Intel has announced that it is to open up parts of its own technology
to optimise the networking performance of servers.
Last year the company released I/OAT: Input/Output Acceleration Technology,
included in its Xeon 5100 and 5300 systems. But now, engineers will be
able to utilise QuickData, a component within I/OAT that boosts networking
QuickData includes a Direct Memory Access (DMA) engine, which optimises the
way in which CPUs extract data from memory. It does this, Intel claims, by
significantly reducing CPU overheads, freeing resources for more critical tasks.
I/OAT also uses the server's processors more efficiently by leveraging
architectural improvements within the CPU, chipset, network controller and
firmware to minimise what Intel believes are "performance-limiting bottlenecks”.
The technology accelerates TCP/IP processing, delivers data-movement efficiencies across the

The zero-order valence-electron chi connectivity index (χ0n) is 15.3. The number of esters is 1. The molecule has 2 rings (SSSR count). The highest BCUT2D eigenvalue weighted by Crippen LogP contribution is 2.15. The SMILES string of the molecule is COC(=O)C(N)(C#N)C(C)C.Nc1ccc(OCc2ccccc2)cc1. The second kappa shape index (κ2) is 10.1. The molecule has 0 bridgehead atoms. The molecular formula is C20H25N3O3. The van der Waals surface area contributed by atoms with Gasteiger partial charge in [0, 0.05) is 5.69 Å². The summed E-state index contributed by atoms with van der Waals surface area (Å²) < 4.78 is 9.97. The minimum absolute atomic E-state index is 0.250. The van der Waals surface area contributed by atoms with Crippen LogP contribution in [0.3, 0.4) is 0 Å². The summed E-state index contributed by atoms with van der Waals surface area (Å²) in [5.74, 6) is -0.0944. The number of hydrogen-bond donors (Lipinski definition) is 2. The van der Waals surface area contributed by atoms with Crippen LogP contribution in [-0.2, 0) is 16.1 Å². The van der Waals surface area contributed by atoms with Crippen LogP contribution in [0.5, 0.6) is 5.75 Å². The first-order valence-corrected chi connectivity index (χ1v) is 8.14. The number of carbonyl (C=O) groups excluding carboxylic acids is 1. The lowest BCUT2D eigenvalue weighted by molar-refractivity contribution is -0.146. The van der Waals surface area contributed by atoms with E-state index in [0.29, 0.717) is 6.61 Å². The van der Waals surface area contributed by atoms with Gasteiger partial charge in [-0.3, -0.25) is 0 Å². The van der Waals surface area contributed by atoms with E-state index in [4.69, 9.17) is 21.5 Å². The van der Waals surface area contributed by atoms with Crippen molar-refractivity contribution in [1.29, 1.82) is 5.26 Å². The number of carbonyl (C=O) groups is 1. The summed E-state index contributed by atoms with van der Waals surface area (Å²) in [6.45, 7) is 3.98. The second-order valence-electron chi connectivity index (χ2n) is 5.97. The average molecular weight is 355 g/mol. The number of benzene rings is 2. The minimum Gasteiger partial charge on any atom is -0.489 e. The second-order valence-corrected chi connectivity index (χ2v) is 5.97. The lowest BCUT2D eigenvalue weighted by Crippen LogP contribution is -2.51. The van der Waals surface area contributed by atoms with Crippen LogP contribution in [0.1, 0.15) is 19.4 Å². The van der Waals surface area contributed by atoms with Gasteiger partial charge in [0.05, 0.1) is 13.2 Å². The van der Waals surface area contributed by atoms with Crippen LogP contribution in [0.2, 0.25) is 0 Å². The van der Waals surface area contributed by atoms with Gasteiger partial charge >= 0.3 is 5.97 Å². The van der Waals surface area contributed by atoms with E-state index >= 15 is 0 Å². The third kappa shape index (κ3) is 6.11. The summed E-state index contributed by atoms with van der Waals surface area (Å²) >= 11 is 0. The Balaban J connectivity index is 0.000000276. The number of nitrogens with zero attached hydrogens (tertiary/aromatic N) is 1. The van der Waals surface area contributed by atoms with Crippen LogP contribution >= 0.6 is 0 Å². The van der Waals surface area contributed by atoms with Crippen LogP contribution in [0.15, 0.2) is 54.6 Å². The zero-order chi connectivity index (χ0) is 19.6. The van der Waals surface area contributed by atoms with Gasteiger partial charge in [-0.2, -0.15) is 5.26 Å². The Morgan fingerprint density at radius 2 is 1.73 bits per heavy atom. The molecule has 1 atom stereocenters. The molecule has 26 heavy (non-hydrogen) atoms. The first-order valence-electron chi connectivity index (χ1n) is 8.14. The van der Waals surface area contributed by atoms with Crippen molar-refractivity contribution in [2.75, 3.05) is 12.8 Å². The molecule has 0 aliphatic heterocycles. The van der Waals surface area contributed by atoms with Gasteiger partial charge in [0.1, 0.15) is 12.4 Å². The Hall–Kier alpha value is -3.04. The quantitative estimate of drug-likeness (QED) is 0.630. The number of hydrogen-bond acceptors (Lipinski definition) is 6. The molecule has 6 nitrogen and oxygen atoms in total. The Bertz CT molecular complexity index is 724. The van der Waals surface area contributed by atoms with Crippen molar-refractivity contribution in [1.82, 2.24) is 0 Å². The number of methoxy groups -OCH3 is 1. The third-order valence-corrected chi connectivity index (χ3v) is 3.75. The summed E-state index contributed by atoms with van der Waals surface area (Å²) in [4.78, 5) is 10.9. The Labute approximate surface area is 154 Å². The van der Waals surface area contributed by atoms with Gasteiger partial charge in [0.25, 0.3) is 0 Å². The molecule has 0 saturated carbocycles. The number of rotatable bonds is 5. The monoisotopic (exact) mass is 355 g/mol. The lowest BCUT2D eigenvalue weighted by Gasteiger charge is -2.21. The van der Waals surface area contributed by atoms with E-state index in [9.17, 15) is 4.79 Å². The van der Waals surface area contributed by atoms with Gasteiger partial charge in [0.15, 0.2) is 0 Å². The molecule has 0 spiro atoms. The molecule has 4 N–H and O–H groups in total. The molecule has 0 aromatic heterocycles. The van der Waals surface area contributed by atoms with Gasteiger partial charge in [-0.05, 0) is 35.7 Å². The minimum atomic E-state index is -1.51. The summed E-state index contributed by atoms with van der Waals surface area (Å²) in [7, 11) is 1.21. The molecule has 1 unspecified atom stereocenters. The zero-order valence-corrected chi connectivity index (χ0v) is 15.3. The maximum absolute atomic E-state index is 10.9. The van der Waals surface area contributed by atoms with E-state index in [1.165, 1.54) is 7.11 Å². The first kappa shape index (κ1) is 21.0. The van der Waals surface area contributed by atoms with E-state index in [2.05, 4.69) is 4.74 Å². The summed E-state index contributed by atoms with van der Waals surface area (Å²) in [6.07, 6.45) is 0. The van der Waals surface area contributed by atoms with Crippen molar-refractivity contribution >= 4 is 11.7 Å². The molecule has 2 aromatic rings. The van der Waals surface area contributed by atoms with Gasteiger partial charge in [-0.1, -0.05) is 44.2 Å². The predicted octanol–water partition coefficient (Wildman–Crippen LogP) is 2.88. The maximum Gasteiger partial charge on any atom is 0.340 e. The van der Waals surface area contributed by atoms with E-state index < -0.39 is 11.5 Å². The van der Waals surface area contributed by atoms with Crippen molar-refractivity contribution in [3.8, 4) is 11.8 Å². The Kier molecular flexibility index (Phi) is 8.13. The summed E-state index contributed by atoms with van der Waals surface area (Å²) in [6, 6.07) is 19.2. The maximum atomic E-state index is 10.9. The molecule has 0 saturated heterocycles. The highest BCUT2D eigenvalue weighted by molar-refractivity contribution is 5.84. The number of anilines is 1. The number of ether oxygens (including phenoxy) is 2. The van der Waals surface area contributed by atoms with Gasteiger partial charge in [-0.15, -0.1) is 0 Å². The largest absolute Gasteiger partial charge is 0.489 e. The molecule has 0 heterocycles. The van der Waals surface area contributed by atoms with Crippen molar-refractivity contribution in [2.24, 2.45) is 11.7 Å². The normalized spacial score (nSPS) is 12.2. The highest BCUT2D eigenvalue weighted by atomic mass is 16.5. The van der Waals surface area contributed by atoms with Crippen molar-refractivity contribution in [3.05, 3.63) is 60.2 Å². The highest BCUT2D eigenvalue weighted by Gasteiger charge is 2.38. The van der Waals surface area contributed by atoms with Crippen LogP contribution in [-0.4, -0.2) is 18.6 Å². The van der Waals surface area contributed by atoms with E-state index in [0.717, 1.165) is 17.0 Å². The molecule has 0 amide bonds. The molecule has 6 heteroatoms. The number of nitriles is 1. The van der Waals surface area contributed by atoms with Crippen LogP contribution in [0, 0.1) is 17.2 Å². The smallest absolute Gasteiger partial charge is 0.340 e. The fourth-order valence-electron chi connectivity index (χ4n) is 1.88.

entire server platform and minimises system overheads, Intel believes. It also provides
network acceleration that scales seamlessly across multiple Gigabit Ethernet ports.
I/OAT is, Intel believes, a "safe and flexible choice" because of its integration into
popular operating systems, avoiding the support risks associated with relying on third-party
hardware suppliers for network stack updates. I/OAT also preserves critical network
configurations such as teaming and failover by maintaining control of the network stack
processing within the CPU, hence reduced support risks for IT departments.
By enabling products from other suppliers to use the data acceleration engine,
"QuickData will help the industry benefit from increased speed, scalability
and server reliability," said Kirk Scaugen, vice-president and server products
group general manager at Intel.
A number of heavyweights including IBM, Broadcom, Mellanox, Microsoft and VMware
are understood to be planning to support the technology.